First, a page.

Dyslexia: The Journey

resources Mar 10, 2021

Educators and professionals should look for indicators of dyslexia in children starting at a young age. Our system often relies on the “wait to fail” model before testing or providing interventions which can have lasting impacts on a student’s educational success. By looking for clues, educators can provide appropriate instruction and early intervention. Research has found that children at risk for dyslexia or who demonstrate reading difficulties benefit most from early intervention in kindergarten and first grade.

Parents should pay attention when their child speaks to listen for clues in how they pronounce words and sounds of the letters of the alphabet. Delays in speaking can also be an indicator of potential reading problems. It should be noted that not all delays or mispronunciations indicate a learning disorder. Parents can speak with their child's pediatrician and discuss any concerns they may have about their child's language struggles. Once in school, both educators and parents should continue to look for indictors of potential problems. Children can then be referred to licensed psychologists, educational diagnosticians, or speech-language pathologists for testing. The sooner that a child receives intervention, the better. 

Homeschool families can request that their child is tested from their local school district. This should be a written request indicating why they want their child to be tested and what kind of testing they would like to receive. Wrightslaw provides educators, advocates, and parents with resources to understand special education law. Understood is a non-profit organization also providing support and resources to those advocating for people with all types of disabilities.  

Families may also seek out private testing. An educational, neuropsychological assessment will look at the child's whole learning profile. Families can begin by seeking assistance from Certified Academic Language Therapists, speech-language pathologists, licensed psychologists, and educational diagnosticians. Identifying the signs of and diagnosing dyslexia are the first steps in the journey. Once diagnosis is made, families ask what is next. It is important for educators and professionals to have resources available for families to feel supported on their journey. Below is a list of resources that will help educate and support families and advocates of children with dyslexia. Come back for future posts as we address additional stages of the journey.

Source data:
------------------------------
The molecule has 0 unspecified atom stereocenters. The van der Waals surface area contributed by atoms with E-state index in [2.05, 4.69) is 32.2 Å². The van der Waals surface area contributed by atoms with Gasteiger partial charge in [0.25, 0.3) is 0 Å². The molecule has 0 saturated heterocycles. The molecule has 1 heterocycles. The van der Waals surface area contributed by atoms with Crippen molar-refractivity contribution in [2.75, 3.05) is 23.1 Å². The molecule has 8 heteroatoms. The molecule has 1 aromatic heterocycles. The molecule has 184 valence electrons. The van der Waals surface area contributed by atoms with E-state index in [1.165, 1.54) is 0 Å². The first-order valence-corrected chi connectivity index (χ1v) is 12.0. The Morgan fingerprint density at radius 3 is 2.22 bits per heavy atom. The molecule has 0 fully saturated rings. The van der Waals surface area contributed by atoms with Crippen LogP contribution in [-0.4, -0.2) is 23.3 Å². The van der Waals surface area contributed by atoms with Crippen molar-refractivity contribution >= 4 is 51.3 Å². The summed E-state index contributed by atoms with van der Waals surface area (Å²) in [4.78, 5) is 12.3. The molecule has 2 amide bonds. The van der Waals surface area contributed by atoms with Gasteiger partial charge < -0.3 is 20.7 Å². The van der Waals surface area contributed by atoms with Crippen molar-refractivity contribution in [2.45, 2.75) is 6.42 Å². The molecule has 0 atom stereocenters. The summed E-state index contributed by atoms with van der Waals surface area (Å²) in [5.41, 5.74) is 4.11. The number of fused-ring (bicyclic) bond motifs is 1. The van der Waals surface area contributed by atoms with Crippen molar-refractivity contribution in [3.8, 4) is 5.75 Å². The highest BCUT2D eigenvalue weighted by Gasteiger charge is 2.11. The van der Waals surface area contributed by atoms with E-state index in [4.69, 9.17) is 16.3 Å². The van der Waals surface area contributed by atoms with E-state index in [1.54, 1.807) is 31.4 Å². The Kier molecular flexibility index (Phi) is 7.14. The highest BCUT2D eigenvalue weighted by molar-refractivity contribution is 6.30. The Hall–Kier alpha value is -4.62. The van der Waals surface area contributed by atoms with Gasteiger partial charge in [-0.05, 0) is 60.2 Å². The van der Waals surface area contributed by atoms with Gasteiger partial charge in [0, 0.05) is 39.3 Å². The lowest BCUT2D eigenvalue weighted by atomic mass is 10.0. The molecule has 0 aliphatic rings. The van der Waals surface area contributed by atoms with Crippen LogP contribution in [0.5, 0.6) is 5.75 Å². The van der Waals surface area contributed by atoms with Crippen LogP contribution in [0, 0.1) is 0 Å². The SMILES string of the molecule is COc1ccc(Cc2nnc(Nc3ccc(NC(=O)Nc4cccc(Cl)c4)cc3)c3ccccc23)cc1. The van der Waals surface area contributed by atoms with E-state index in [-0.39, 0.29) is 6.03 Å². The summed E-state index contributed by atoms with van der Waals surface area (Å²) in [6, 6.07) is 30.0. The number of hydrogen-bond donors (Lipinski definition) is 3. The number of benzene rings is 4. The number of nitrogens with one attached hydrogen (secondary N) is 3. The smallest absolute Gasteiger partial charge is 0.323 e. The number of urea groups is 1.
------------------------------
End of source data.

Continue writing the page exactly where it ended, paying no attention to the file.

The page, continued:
International Dyslexia Association Handbook: What every family should know


Overcoming Dyslexia by Sally Shaywitz: Updated version, provides information on screening children, choosing schools, latest advances in support, and explanation of legal rights of dyslexic individuals.

The Dyslexic Advantage by Brock and Fernedette Eide: Explanation of research that shows how dyslexic people have an advantage due to the way they perceive written words. 


Made by Dyslexia: Committed to support teachers and professional in identifying and supporting children with dyslexia


Ted Talk by Kelli Sandman-Hurley on dyslexia


University of Michigan: Famous dyslexics & inspirational stories


Dyslexic Mind Strengths Poster: For classroom or professional space


Nessy Learning: Information and programs designed to support children with their spelling, reading, and writing.



The Dyslexia Quest by Dr. Elisheva Scwartz: shares journey with dyslexia

Support for Professionals


Join us March 27 for the Climbing the Ladder of Reading Literacy Conference. Connect with the science of reading as you engage with presenters and leave with actionable steps that you can use immediately with your students.

This workshop-style conference will be centered around the science of reading and social-emotional learning with access to the presenter in LIVE time!

Can’t join us live for the Climbing the Ladder of Reading Literacy Conference on March 27? Don’t worry! All attendees will have access to the recorded sessions for 6 weeks! 

Click here to reserve your spot

I hope this article was helpful. Please let me know if you are in need of additional resources. Comment below and share your favorite resource you offer families. 

Have a great week,

Casey @The Dyslexia Classroom 



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